Let’s get this out of the way: There is no pastrami in the Twin Cities as good as Katz’s / Langer’s / your favorite place in Montreal. But wait! Don’t stop reading! Just because nobody in town quite reaches the unattainable heights of Katz’s in New York City doesn’t mean that there aren’t quite a few places in town to get a great pastrami sandwich.
But first, a primer. Pastrami, as a lady-friend of George Costanza said, is “the most sensual of all the salted, cured meats,” and it is a multistep process that makes it so. The beef is brined in salt water, rubbed with spices, smoked, and steamed. The ideal result is pink on the inside, coated with dark, aromatic spices on the outside, and most importantly, melt-in-your-mouth tender. Salt, spices, smoke, and steam. Simple enough, right?
So what makes pastrami so widely variable? It starts with the cut of meat. Many traditional Jewish delicatessens use a fattier, navel-end cut of brisket. Some people believe this is the “right” way. Others like a leaner pastrami, made from trimmed brisket. The spice rub varies, but it almost always includes black pepper and coriander. Because brisket is a tough cut of meat with lots of connective tissue, tender pastrami requires time for the connective tissue to break down.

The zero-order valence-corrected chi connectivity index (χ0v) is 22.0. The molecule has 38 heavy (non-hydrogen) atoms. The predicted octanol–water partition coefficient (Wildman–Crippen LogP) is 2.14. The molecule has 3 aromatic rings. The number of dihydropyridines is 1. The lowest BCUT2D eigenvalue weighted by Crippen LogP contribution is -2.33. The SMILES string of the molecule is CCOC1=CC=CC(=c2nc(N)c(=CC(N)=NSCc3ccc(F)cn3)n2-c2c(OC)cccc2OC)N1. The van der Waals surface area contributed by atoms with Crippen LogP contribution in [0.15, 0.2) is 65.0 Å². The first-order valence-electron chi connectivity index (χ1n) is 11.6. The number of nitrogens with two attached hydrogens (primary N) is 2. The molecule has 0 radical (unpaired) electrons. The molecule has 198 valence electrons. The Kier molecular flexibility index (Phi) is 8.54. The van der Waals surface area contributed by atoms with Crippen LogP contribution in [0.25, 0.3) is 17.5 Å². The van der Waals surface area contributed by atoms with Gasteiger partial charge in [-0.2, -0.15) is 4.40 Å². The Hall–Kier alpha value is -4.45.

Despite our predilection for Katz’s, we ate every pastrami sandwich in the Twin Cities that we could get our hands on, and we did so with an open mind. Some were house-made. Some boasted pastrami that came from places eastward. Some were served hot on rye bread, naked but for a smear of mustard. Some were served with cheese and coleslaw on fluffy bread. One place had the nerve to serve pastrami cold on a crusty baguette, topped with everything but the kitchen sink. There were a couple of home runs, some solid hits, and very few outright misses.